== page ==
Are there any areas in the Genesis support documentation which could be improved?
David decker responded first, saying, “When logged in to the customer area on StudioPress it needs to be improved— I would also prefer a public resource without login.”
Carrie Dils also responded, saying, “This has been mentioned in the past, but consolidation of support links/resources!”
Anita Carter added, “I was going to ask about the Forum being out there as a resource. There are a pages and pages of unanswered posts. A few come in during the day, but over the past month or so, a lot of spam. Do we still need the community forum? Or can it be cleaned up in some way?”
To which Chris responded, “I would for sure like to do more with the forum” and moved to the next question:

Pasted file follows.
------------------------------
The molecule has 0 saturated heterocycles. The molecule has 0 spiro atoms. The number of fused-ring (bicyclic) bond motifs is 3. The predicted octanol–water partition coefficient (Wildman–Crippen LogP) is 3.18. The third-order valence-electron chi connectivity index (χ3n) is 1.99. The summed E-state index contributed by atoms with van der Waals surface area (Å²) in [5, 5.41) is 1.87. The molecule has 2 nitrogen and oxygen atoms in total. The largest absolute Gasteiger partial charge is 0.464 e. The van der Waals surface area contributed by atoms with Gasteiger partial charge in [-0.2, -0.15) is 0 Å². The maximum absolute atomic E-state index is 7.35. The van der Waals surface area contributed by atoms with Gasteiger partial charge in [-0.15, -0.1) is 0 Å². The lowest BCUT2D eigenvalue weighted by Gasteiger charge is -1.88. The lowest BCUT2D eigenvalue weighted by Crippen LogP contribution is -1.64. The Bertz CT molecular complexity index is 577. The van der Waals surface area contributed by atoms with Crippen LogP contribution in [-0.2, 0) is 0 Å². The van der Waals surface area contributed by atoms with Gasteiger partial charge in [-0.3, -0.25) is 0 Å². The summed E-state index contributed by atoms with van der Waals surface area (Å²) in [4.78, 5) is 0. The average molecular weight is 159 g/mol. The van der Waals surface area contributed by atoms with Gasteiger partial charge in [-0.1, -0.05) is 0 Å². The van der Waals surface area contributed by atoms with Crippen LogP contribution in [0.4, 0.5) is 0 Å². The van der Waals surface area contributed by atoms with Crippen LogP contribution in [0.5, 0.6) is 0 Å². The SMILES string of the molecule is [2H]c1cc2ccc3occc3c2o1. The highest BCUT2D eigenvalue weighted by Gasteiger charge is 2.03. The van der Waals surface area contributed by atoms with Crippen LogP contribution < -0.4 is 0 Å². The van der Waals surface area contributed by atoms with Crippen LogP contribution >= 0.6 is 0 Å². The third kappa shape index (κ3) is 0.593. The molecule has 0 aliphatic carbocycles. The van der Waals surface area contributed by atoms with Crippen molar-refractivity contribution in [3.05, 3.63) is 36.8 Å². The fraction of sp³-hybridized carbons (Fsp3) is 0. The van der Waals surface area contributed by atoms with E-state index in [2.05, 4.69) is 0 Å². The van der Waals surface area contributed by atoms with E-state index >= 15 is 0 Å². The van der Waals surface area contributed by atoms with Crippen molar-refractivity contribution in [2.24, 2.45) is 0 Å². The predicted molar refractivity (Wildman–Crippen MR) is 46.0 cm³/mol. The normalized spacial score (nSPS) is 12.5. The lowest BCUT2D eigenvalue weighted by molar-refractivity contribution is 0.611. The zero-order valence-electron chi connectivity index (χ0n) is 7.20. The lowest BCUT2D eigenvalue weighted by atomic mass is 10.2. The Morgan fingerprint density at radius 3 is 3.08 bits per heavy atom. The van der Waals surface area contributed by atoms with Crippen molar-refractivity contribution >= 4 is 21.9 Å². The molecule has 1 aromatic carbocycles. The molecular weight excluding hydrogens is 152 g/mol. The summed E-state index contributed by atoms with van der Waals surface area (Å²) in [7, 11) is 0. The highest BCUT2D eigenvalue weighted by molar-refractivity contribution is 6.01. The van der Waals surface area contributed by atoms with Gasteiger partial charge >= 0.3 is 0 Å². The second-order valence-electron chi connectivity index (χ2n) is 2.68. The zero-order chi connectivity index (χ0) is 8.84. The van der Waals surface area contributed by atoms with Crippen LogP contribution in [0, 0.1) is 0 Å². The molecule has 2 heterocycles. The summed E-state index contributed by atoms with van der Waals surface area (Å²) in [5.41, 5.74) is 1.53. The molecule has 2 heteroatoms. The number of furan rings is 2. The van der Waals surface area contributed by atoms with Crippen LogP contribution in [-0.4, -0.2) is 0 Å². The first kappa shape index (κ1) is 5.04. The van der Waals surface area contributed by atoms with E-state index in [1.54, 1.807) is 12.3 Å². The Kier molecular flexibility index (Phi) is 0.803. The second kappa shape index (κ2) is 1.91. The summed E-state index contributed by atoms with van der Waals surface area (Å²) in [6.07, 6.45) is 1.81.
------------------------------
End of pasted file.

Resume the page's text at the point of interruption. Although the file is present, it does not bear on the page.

We recently included promotions to join the Genesis Slack and Facebook communities as part of our onboarding emails. Membership and engagement in those communities have been increasing as a result. What could we be doing to welcome these folks and encourage healthy participation within the community?
Bill Erickson was the first to respond, saying, “A simple, publicly accessible page on StudioPress that links to every official source of documentation/support would be useful.”
David decker responded, “Exactly. This needs to be centralized, public (no login), with a Developer subsection also, but for the normal user, all documentation collected in categories etc.”
Anita Carter added, “And I think an explanation of how those resources work. Not to exclude anyone from any of them, but the forum seems to be more for the newbies and novice users and Slack is for more advanced, expert-level users.”
To which Jon Brown replied, “The problem is Slack and Facebook are where people go to ASK questions… not FIND information… the forums were/are searchable… we need more good searchable documentation (wiki-style stuff).”